A Brixton Mural Walk with a Difference!

Spring has suppose to have arrived and summer hotly pursuing it, however this being the UK, the sun has generally been hiding and it looked like our regular mural walks were going to start under an umbrella.

But luckily for us, our first walk for 2012 was taken in the glorious May sunshine. This perambulation is a regular event that has been held since 2008; the one taken last weekend is part of the “If Walls could Speak” project – a scheme to create a short film about some of the Brixton Murals and to restore the Brixton Windmill Mural. So instead of there being just members of  the public and some of the mural society on the walk, we had a camera crew in tow – a couple with hand held cameras who came along with  us and a bunch with large equipment setting up at various spots along the route!

We started at the usual spot – Stockwell station – our walk leader (myself) and another participant had a mic attached to our clothing (mine in my cardigan and battery pack attached to the bra) I felt like I was in a reality tv programme!! The crew took awhile to set up their first shot making us a little late starting! However, it meant we could wait for a late arriver and then we were off!!

We went the usual route, stopping first at the Stockwell Memorial mural and then onto Slade Garden Adventure Playground to see their mural.

We then went on a slight detour to vist the Stockwell Pen, a place where graffiti artists practice their work. It was an interesting contrast to have as part of the walk and something we would like to develop in a route. The walk is not just about art and local history but also should create a conversation about public art and heritage!

During this time, the main camera crew had ran on ahead to wait for us at the Brixton Academy mural. After they had had a very, very long wait (and after we had watched a man climb into a wheelie bin and slide into a dip at the skate park) we made it to the next camera shot.

Suddenly, the pavement was busy with people trying to get past us and the camera crew; and the buses were blocking the view. It is always a little awkward to find a good spot to stop and view the mural!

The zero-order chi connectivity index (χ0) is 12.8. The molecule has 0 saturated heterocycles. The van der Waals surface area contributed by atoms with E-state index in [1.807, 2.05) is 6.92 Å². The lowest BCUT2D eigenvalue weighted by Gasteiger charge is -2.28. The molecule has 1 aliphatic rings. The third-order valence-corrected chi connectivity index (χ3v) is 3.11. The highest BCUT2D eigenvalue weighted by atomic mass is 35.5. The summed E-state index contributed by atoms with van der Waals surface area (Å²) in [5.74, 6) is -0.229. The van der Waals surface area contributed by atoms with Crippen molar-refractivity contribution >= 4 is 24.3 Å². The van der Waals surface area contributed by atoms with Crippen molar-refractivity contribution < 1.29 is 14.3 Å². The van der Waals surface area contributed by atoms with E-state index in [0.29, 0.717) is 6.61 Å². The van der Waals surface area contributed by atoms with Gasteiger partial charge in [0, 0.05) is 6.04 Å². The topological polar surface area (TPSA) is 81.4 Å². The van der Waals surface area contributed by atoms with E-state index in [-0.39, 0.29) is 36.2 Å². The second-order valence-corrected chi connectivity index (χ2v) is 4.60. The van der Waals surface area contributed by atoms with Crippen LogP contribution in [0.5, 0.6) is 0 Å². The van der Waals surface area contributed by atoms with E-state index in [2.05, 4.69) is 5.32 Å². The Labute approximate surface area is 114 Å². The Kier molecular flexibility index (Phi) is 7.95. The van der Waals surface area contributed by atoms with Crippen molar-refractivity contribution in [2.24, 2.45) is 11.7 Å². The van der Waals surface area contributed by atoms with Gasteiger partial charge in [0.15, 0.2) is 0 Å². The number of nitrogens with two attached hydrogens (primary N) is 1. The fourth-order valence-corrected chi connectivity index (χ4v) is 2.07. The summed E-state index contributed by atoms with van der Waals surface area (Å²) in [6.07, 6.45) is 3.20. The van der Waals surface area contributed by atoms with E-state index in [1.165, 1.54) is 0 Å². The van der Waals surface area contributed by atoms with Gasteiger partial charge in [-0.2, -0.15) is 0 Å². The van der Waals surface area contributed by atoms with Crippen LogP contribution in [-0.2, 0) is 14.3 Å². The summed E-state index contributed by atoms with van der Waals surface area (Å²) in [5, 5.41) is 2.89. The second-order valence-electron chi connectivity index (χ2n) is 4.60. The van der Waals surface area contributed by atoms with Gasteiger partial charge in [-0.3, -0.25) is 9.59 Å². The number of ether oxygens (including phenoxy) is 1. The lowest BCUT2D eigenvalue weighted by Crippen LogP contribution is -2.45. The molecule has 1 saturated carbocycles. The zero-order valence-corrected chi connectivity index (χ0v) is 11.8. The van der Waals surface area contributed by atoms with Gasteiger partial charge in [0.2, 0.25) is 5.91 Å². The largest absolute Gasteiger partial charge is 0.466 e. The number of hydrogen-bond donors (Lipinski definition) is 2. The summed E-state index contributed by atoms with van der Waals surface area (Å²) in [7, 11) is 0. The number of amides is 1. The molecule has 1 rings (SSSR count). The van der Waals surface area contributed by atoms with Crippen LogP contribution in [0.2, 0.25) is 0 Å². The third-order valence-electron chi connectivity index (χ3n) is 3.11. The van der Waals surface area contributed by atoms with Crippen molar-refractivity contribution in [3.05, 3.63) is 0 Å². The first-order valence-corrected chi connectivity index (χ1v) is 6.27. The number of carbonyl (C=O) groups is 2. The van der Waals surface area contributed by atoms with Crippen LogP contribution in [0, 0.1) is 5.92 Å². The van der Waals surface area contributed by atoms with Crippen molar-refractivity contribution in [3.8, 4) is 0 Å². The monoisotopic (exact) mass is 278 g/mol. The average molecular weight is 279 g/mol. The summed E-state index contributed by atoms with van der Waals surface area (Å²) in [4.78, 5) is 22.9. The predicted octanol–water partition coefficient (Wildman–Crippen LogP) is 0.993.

So after everyone had taken in the facts and someone pointed out how funny the kids look, we then took our first break of the day. This short stop was so that people could fill in a form about interesting stories they liked about the murals; this will go towards creating a leaflet. Everyone had a break for hot or cold refreshments and it was at this point that a battery pack for the microphone got dropped down the toilet!! Well, it was an easy thing to do!

Next we back tracked up to Bellefields Road to look at the two murals there. Again, a little bit of waiting til the shot was set up – we all practiced our swaggers hoping to not look like we were walking the catwalk for the camera!

Talk done with a little impromptu set of facts about the wall opposite one of the murals (it use to have a spray painted image of this). Next stop the train station though we seemed to manage to loose a few people on the way (although they eventually caught up).

Next camera shot – the Nuclear Dawn mural. Usually the car park in front isn’t open but today it was so for the sake of a good view and some arty shots, we navigated the interior fence (with two pushchairs in tow).

Once inside, we got the best view of the mural and could see how badly damaged it is.

From here we had our next stop at the Dogstar pub where a few more people had to leave us – the walk was taking extra long today! Luckily we a bright sky, it was a good day to be wondering the streets. From the pub, we headed up Rushcroft road to hear the story of the lost murals.

And then we had the long stretch of the walk, from Windrush square up Acre Lane to the road before Kings Avenue. Not a lot to see here!

Gathering speed up the road, we spotted the film crew taking a well earned rest! “Stop” they said as they drained their coffee cups and dashed around the corner to set up the next shot. So our little group of walkers waited til we got the nod and turned the corner to see the Big Splash mural on the corner of Strathleven Road. This is such a great piece to get children to look at as it is full of creatures, colours and people!

Finally we were near the end of our walk. We marched up the hill to Mauleverer Road to see their long mural.

And then the last little push to see the Windmill mural as it was being prepared for painting!

A big thanks to everyone who came along and especially the people who saw it through to the end. It was a long one but a good one! Thanks to the sun for staying out and giving the film crew and our photographer some lovely shots!

To see more photos of the day, click here. To find out more about the film and mural restoration project, click here.

About londonmuralpreservationsociety

The London Mural Preservation Society aims to bring murals created over the last 40 years back into the attention of the people of London and out further afield into the rest of the UK and the world.
This entry was posted in Brixton Windmill Mural Restoration, London Mural Preservation Society, Mural Events and tagged , , , , , , . Bookmark the permalink.

1 Response to A Brixton Mural Walk with a Difference!

  1. Pingback: Things To Do In London This Weekend: 7-9 September | Londonist

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